June 25, 2012

Survey: 70% of teens hide online behavior from parents

6-25-2012 National:

Here's a real shocker: Teens are better than their parents at using the Internet, and are likely to hide some of their online behaviors from them.

That news comes from a 2,017-person survey funded by the online security software maker McAfee, which is pushing a product that helps parents monitor their kids online.

Seventy percent of teens "hide their online behavior" from parents, according to the report, which was released Monday. That's up from 45% in 2010, the group says.

These hidden behaviors include some things you might expect -- such as accessing violent (43%) or pornographic (32%) content online -- but also a few surprises. Fifteen percent of teens have hacked into social networks; 9% have hacked into e-mail accounts; 12% have met face to face with a person he or she met on the Internet; and 16% of teens surveyed said they had used their phones to cheat on tests at school.

McAfee said parents are often unaware of these behaviors.

"Parents, you must stay in-the-know," McAfee's Robert Siciliano wrote in a blog post. "Since your teens have grown up in an online world, they may be more online savvy than their parents, but you can't give up. You must challenge yourselves to become familiar with the complexities of the teen online universe and stay educated on the various devices your teens are using to go online.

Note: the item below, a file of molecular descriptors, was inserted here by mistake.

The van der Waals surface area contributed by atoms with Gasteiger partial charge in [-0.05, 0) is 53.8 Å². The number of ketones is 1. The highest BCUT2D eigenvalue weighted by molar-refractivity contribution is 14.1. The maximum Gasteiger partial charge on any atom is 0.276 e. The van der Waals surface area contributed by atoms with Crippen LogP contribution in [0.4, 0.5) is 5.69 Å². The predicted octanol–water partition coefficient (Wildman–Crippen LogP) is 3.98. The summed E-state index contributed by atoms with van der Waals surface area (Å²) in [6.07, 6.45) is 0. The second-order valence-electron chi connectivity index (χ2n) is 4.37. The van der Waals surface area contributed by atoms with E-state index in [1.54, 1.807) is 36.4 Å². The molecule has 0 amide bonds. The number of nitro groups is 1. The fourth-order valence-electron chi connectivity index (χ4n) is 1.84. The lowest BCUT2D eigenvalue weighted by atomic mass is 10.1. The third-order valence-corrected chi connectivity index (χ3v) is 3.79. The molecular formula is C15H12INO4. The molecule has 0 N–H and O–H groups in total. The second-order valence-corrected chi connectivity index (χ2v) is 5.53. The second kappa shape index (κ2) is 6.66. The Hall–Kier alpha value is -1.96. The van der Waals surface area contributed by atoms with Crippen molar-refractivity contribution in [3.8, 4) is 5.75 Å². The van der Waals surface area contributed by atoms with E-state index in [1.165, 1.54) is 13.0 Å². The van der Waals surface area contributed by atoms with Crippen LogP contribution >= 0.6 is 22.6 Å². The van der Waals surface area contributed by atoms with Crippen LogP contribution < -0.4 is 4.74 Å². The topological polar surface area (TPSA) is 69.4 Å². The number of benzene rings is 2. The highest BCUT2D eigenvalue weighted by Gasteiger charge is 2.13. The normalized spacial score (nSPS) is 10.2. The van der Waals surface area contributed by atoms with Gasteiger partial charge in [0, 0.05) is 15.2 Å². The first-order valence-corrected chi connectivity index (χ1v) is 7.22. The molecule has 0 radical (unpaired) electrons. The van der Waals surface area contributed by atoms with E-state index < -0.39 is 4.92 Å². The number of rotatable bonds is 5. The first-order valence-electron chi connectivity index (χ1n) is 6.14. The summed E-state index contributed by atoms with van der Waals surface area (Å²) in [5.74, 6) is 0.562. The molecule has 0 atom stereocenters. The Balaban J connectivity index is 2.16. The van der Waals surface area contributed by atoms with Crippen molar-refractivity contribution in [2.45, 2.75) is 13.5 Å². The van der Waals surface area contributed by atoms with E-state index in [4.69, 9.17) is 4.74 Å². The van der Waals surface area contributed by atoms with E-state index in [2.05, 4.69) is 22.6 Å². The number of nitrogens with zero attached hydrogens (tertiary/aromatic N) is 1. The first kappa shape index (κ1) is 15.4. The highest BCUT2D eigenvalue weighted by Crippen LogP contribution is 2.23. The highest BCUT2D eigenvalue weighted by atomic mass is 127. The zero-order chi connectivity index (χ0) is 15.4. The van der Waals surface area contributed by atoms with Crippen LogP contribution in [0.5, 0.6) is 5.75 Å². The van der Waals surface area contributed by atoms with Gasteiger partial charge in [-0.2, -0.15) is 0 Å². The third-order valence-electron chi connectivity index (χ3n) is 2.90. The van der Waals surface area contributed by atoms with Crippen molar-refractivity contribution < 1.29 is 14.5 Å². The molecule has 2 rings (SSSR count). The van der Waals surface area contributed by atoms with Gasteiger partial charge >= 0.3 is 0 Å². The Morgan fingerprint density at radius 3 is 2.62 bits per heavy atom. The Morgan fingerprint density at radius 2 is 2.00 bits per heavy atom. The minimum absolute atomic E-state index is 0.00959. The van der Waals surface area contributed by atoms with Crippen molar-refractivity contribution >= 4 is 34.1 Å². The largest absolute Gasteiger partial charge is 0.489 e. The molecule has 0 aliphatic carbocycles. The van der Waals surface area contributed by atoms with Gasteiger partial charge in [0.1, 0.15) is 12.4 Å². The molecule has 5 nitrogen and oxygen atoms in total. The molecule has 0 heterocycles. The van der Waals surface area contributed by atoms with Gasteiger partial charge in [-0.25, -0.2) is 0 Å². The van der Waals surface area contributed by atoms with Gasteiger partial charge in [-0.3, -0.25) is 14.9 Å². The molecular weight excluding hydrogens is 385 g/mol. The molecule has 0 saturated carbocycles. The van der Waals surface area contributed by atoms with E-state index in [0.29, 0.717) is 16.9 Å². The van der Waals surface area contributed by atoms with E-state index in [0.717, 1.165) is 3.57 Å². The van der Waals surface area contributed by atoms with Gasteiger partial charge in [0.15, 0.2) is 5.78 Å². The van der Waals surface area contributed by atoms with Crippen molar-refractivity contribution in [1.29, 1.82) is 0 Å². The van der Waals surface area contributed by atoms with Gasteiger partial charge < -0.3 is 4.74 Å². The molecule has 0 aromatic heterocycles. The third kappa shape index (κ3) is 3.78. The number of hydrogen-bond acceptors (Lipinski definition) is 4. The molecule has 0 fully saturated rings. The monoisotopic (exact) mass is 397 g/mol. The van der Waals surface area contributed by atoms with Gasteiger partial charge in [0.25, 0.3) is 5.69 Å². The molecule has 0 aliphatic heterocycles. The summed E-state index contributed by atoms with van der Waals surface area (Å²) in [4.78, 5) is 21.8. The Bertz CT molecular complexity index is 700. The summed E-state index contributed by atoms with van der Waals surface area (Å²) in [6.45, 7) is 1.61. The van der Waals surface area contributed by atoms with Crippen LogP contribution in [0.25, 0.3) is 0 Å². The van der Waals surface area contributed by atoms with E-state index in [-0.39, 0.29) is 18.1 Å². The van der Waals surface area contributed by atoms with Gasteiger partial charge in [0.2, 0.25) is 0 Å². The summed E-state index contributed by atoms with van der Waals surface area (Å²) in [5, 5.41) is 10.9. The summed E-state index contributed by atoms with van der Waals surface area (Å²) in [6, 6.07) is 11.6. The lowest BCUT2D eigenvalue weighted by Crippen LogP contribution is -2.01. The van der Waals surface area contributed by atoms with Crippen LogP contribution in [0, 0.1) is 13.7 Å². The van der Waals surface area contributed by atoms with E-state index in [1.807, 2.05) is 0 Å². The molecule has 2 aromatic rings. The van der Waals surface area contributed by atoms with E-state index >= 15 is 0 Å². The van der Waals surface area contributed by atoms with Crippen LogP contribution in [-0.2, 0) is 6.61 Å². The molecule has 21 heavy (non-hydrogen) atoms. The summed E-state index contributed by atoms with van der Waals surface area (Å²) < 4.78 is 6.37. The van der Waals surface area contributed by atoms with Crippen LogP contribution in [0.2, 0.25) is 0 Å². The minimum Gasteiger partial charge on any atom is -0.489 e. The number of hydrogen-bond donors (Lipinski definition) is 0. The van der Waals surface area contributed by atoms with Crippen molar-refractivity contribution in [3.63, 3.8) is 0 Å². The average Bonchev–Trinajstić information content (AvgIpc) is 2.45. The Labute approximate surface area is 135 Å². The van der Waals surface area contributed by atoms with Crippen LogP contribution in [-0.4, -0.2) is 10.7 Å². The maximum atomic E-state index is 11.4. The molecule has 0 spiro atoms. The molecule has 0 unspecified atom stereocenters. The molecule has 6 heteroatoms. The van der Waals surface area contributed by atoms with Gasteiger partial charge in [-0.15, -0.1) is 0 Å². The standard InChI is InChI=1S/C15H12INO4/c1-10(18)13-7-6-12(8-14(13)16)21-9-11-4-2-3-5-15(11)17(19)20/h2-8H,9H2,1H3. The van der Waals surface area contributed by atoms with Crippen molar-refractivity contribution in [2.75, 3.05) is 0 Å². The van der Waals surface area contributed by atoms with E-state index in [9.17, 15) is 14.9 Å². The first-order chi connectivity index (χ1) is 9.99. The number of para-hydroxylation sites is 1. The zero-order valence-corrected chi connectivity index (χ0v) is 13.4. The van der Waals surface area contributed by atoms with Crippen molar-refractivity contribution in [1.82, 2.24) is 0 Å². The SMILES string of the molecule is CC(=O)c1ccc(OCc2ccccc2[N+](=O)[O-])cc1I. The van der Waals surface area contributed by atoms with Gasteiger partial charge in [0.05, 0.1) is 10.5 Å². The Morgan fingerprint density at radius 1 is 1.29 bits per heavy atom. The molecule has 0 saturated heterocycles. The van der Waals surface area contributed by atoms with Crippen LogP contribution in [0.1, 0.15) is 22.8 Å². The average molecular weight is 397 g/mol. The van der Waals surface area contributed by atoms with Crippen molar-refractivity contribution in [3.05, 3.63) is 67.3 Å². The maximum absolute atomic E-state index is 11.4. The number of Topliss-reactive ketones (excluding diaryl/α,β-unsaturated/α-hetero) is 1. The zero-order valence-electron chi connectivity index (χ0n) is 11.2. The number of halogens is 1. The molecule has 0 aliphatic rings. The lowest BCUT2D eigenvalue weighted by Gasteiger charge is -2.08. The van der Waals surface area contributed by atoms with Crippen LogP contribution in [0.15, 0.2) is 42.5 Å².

"As a parent of two young girls, I proactively participate in their online activities and talk to them about the 'rules of the road' for the Internet. I'm hoping that this report opens the eyes of parents to become more involved and also consider using technology such as McAfee Safe Eyes to protect their kids online."

There's the product pitch. McAfee Safe Eyes, like similar products from other security companies, lets parents spy on their kids' online behaviors and block certain websites. According to an online description of the product, Safe Eyes lets parents log the social-media posts and instant message conversations of their children. ..For the rest of this post: by John D. Sutter, CNN

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